Follow These Steps Every Time You Clean A Jacquard To Prevent Costly Claims:


    #1. Prevent fabric distortion:

    a - After applying preconditioner, gently agitate natural fiber jacquard fabrics with a soft horsehair brush or a natural sponge.

    b - If you use a truck mount or high vacuum portable, open the vacuum relief valve on your upholstery tool to prevent damage from excessive vacuum suction.

    c - Use a plastic screening when you clean areas where the fabric may have been weakened, such as cushions and arms.

    #2. Avoid shrinkage: {Shrinkage is a rare problem when upholstery is cleaned properly.}

    a - Apply preconditioning agents lightly! Use dry foam, or a light mist when you apply upholstery preconditioner.

    b - Do not over wet when rinsing! Extraction should be accomplished with a "dry tool"; my favorite is the Sapphire Scientific Upholstery Pro.

    #3. Eliminate color bleeding:

    a - Use safe formulations! Natural fiber jacquard weaves should be preconditioned with neutral detergents & rinsed with mildly acidic fabric rinsing agents.

    b - Speed dry every step of the way! Use drying fans on each cushion as you proceed, and the body of the furniture as you finish. The fabric should be dry before you leave to assure color stability.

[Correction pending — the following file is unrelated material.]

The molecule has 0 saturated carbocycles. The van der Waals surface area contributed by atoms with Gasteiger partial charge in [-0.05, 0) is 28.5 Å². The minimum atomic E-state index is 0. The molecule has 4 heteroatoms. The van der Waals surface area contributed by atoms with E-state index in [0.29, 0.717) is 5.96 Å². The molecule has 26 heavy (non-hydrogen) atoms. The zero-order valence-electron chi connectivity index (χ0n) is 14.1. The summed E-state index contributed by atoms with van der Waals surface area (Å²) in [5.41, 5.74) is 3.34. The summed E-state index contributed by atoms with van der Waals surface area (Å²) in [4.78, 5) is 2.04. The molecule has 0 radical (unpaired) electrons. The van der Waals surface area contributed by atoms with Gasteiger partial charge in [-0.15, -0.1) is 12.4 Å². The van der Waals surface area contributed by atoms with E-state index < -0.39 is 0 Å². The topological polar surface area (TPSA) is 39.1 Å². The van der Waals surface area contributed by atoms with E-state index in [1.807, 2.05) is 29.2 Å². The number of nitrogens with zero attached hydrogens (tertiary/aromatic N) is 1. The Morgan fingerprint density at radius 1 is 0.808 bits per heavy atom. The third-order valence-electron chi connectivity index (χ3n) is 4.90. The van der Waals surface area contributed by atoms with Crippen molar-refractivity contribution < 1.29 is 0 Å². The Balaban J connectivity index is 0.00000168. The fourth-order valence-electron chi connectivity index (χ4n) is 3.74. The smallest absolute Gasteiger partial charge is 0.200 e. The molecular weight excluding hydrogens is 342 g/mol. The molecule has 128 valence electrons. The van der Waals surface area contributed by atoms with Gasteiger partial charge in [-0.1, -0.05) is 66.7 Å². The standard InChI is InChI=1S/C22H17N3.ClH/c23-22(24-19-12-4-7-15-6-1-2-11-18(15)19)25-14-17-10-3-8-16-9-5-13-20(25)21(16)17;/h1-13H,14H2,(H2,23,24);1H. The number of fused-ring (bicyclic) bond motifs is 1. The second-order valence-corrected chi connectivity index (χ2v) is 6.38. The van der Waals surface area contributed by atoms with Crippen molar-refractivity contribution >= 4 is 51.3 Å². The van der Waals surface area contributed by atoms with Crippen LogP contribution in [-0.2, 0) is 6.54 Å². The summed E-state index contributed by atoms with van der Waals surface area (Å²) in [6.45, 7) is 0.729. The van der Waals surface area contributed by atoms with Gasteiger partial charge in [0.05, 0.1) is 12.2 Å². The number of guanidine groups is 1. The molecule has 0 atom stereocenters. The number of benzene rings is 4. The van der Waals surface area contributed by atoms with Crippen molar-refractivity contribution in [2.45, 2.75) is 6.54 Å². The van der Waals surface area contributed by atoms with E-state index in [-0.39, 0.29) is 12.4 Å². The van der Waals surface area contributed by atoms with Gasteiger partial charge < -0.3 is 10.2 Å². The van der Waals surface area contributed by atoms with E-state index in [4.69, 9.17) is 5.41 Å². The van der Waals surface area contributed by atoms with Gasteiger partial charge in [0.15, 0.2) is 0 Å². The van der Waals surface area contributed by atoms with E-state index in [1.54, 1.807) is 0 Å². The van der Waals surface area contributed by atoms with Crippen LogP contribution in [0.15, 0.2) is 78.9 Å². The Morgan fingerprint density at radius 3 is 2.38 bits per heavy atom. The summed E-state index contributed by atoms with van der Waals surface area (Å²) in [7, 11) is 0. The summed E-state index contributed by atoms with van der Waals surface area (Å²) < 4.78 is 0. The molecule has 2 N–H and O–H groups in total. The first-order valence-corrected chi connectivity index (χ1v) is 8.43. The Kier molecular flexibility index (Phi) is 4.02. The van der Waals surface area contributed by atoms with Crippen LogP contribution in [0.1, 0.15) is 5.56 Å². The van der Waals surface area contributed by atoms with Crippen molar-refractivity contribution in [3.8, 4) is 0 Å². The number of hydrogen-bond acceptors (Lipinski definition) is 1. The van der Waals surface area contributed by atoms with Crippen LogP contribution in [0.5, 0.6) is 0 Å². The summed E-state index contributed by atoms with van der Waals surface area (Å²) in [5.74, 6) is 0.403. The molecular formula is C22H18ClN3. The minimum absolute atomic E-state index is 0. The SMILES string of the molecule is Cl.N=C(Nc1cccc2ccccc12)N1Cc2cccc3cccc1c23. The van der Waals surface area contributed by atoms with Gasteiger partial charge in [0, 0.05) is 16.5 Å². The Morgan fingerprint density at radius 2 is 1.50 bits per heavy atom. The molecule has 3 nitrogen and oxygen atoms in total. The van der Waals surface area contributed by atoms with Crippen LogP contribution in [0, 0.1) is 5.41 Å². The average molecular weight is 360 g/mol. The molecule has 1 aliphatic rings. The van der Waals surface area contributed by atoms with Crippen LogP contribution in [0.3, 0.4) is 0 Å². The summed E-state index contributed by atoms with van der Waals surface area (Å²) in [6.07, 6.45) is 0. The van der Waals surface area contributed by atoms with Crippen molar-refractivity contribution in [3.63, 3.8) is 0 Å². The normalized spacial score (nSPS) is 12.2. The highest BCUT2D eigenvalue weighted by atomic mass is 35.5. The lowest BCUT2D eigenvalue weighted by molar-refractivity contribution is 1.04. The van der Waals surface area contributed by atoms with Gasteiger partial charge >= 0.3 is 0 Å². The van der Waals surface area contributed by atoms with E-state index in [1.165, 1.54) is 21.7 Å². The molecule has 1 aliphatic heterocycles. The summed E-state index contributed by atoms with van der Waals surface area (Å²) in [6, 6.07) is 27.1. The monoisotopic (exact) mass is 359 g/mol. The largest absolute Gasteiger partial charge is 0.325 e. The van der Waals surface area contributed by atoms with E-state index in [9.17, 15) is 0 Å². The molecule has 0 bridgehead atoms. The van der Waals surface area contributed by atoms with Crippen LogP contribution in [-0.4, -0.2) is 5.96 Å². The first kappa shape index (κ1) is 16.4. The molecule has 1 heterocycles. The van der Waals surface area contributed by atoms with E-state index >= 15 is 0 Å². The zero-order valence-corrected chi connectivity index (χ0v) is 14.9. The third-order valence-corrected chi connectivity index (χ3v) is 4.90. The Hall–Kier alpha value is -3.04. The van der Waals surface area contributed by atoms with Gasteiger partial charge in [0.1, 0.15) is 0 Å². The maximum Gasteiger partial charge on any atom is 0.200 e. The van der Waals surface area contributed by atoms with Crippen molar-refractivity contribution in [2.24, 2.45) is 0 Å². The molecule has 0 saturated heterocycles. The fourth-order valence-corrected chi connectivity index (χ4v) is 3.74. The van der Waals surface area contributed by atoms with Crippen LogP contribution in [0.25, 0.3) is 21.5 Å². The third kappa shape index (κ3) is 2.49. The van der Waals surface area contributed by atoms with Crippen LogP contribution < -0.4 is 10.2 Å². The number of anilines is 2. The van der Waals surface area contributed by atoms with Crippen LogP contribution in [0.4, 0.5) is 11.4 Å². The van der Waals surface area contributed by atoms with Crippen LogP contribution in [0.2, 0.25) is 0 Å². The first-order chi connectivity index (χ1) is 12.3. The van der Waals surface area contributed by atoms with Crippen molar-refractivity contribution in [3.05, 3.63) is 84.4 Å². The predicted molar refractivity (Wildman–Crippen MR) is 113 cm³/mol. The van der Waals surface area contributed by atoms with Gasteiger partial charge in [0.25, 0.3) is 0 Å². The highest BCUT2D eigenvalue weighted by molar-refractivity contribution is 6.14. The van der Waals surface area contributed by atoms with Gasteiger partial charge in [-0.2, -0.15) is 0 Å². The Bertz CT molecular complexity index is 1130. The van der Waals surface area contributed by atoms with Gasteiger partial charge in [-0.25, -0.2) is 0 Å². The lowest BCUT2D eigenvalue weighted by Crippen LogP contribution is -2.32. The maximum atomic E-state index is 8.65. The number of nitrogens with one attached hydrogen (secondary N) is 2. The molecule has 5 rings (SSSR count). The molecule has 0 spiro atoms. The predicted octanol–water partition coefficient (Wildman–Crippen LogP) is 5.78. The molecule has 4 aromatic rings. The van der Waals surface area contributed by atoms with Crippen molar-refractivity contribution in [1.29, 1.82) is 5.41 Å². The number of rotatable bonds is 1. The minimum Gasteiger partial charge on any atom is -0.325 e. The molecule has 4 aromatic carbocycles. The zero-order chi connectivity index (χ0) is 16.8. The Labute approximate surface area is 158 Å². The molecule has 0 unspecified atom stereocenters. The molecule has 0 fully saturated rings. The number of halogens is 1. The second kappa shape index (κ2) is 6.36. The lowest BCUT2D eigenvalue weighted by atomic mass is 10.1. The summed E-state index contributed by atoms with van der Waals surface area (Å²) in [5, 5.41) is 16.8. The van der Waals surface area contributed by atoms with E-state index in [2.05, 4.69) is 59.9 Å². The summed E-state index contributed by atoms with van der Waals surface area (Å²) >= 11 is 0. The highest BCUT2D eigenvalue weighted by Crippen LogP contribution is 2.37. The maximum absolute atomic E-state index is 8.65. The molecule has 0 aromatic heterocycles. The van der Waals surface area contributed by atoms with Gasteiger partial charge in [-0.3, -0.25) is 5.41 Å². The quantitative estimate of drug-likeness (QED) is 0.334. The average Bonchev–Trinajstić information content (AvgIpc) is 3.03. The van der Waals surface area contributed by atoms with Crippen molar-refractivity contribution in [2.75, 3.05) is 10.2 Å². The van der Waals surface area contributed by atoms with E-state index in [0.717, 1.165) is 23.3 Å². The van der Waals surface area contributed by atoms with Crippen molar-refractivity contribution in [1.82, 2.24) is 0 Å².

If you follow the recommendations outlined above, you will have little or no problems when you clean jacquard weaves. You run your greatest risks when you attempt to clean old, heavily stained fabrics.

    Fabrics that have been abused in this manner will not always respond the special care techniques recommended in this article. Do not attempt "heroics" by using aggressive agitation or harsh chemicals in an effort to please your customer; it isn't worth the risks.

    When you are in your customer's home cleaning carpet, recommend that the furniture be cleaned before heavy soiling occurs. If you and your customer work together to maintain their valued furnishings, you will be able to clean the fabric to your customer's satisfaction, and minimize any risks of damage.

    ************************************

    Find more useful product information at PEMBERTONS On-Line Store.